Dagenham Dock, Barking & Dagenham
An industrial and bulk storage district built on Dagenham Marshes
The old docks were constructed in 1887 around Dagenham Breach, now a constricted industrial lagoon but originally a local beauty spot, created in the early 18th century by the Thames’ irrepressible habit of breaking through flood defences.
The docks’ founder was William Varco, who lived at Mardyke Farm in what became South Hornchurch. HMS Thunderer, the last warship built on the Thames, was completed at the docks in 1911 and took part in the Battle of Jutland five years later.
In the late 1920s the Ford Motor Company built their massive car factory here. For British drivers, Dagenham’s name became synonymous with Ford cars but vehicle manufacture ceased in 2001.
The Ford site is still home to an engine plant, stamping plant and tool room, with a powertrain engineering team and a substantial transport operation. Some 4,500 people work here, making it London’s largest industrial employer. Ford Dagenham presently produces almost one million diesel engines a year, for vehicles built all over the world. In 2014 Ford announced plans to invest in a new plant that will make low-carbon engines for cars and commercial vehicles.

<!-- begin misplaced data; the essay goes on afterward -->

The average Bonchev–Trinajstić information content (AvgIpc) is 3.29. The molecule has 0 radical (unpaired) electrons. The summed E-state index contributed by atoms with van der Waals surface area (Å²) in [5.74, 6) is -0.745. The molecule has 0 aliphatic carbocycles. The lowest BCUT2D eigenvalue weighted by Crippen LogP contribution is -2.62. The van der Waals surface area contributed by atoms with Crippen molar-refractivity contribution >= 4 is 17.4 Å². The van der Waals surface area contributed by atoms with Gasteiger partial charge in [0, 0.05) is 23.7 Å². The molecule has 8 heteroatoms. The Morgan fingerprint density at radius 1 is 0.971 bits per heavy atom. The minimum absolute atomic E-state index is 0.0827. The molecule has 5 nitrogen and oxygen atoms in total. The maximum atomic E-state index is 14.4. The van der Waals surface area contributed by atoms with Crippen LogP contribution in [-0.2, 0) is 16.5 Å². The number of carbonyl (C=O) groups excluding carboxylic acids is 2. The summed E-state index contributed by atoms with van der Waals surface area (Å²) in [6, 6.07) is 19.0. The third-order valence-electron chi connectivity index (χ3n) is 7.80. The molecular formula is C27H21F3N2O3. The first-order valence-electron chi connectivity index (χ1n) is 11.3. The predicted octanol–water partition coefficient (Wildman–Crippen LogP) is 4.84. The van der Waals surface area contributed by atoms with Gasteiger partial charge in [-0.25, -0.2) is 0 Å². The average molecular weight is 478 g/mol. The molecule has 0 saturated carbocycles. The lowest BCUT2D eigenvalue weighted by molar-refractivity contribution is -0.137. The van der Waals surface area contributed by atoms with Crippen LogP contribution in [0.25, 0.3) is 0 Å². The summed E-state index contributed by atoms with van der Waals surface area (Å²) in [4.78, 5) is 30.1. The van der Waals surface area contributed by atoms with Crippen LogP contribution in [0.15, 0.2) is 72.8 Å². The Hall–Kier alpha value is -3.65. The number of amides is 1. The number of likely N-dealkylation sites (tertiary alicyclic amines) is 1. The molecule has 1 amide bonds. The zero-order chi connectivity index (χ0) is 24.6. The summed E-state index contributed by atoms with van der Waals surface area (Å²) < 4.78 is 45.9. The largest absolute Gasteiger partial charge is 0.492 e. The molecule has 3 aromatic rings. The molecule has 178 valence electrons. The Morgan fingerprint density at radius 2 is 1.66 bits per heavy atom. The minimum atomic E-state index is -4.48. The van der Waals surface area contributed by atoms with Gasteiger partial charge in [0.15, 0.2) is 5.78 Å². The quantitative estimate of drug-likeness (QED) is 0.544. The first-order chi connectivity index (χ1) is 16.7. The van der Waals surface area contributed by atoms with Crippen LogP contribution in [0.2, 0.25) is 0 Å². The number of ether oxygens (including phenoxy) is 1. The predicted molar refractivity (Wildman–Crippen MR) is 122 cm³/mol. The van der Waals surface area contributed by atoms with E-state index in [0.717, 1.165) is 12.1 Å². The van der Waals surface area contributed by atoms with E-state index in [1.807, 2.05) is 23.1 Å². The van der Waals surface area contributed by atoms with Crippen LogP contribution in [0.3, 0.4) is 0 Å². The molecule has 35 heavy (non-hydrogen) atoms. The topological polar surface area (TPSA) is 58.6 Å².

The remainder of the Dagenham Dock area is a motley collection of oil, coal and molasses depots, glass reclaimers, car breakers and container compounds.
On Chequers Lane, Barking Power Ltd have built a privately funded electricity generating station, which began to supply power to the national grid from 1995. The Dagenham Dock viaduct carries the six-lane A13 dual carriageway across the area.
Dagenham Dock has been undergoing extensive regeneration as part of the Thames Gateway master plan. This is bringing new employment opportunities and, to the west, housing at Riverside. Planners hope to shift the industrial emphasis in a greenward direction from its formerly dirty character.
Postcode area: Dagenham RM9
Station: c2c (zone 5)